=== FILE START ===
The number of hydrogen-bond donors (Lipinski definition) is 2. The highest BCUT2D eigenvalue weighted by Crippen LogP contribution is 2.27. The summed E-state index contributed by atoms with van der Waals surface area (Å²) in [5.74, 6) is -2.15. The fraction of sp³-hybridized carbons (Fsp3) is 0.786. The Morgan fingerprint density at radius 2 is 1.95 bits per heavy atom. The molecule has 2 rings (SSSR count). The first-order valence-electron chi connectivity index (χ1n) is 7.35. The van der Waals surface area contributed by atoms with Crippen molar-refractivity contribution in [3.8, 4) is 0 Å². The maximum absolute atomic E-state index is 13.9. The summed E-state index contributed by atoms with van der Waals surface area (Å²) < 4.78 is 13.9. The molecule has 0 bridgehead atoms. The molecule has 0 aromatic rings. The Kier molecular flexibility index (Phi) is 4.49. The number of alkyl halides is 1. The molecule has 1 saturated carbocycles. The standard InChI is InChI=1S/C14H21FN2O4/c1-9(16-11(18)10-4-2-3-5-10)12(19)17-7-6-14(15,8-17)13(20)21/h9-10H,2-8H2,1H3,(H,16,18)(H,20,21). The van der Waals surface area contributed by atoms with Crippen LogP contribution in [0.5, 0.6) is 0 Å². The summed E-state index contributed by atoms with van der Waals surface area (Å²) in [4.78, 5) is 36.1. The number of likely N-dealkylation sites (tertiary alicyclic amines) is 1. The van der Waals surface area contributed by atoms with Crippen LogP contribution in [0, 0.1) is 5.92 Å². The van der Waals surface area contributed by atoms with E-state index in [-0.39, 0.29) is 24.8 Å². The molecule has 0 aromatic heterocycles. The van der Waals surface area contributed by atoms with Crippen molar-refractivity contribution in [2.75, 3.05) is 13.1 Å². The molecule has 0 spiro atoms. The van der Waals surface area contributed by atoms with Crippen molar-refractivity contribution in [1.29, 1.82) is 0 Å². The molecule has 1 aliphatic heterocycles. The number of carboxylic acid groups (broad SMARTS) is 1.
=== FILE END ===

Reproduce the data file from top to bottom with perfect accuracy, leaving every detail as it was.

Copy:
The number of hydrogen-bond donors (Lipinski definition) is 2. The highest BCUT2D eigenvalue weighted by Crippen LogP contribution is 2.27. The summed E-state index contributed by atoms with van der Waals surface area (Å²) in [5.74, 6) is -2.15. The fraction of sp³-hybridized carbons (Fsp3) is 0.786. The Morgan fingerprint density at radius 2 is 1.95 bits per heavy atom. The molecule has 2 rings (SSSR count). The first-order valence-electron chi connectivity index (χ1n) is 7.35. The van der Waals surface area contributed by atoms with Crippen molar-refractivity contribution in [3.8, 4) is 0 Å². The maximum absolute atomic E-state index is 13.9. The summed E-state index contributed by atoms with van der Waals surface area (Å²) < 4.78 is 13.9. The molecule has 0 bridgehead atoms. The molecule has 0 aromatic rings. The Kier molecular flexibility index (Phi) is 4.49. The number of alkyl halides is 1. The molecule has 1 saturated carbocycles. The standard InChI is InChI=1S/C14H21FN2O4/c1-9(16-11(18)10-4-2-3-5-10)12(19)17-7-6-14(15,8-17)13(20)21/h9-10H,2-8H2,1H3,(H,16,18)(H,20,21). The van der Waals surface area contributed by atoms with Crippen LogP contribution in [0.5, 0.6) is 0 Å². The summed E-state index contributed by atoms with van der Waals surface area (Å²) in [4.78, 5) is 36.1. The number of likely N-dealkylation sites (tertiary alicyclic amines) is 1. The van der Waals surface area contributed by atoms with Crippen LogP contribution in [0, 0.1) is 5.92 Å². The van der Waals surface area contributed by atoms with E-state index in [-0.39, 0.29) is 24.8 Å². The molecule has 0 aromatic heterocycles. The van der Waals surface area contributed by atoms with Crippen molar-refractivity contribution in [2.75, 3.05) is 13.1 Å². The molecule has 0 spiro atoms. The van der Waals surface area contributed by atoms with Crippen molar-refractivity contribution in [1.29, 1.82) is 0 Å². The molecule has 1 aliphatic heterocycles. The number of carboxylic acid groups (broad SMARTS) is 1.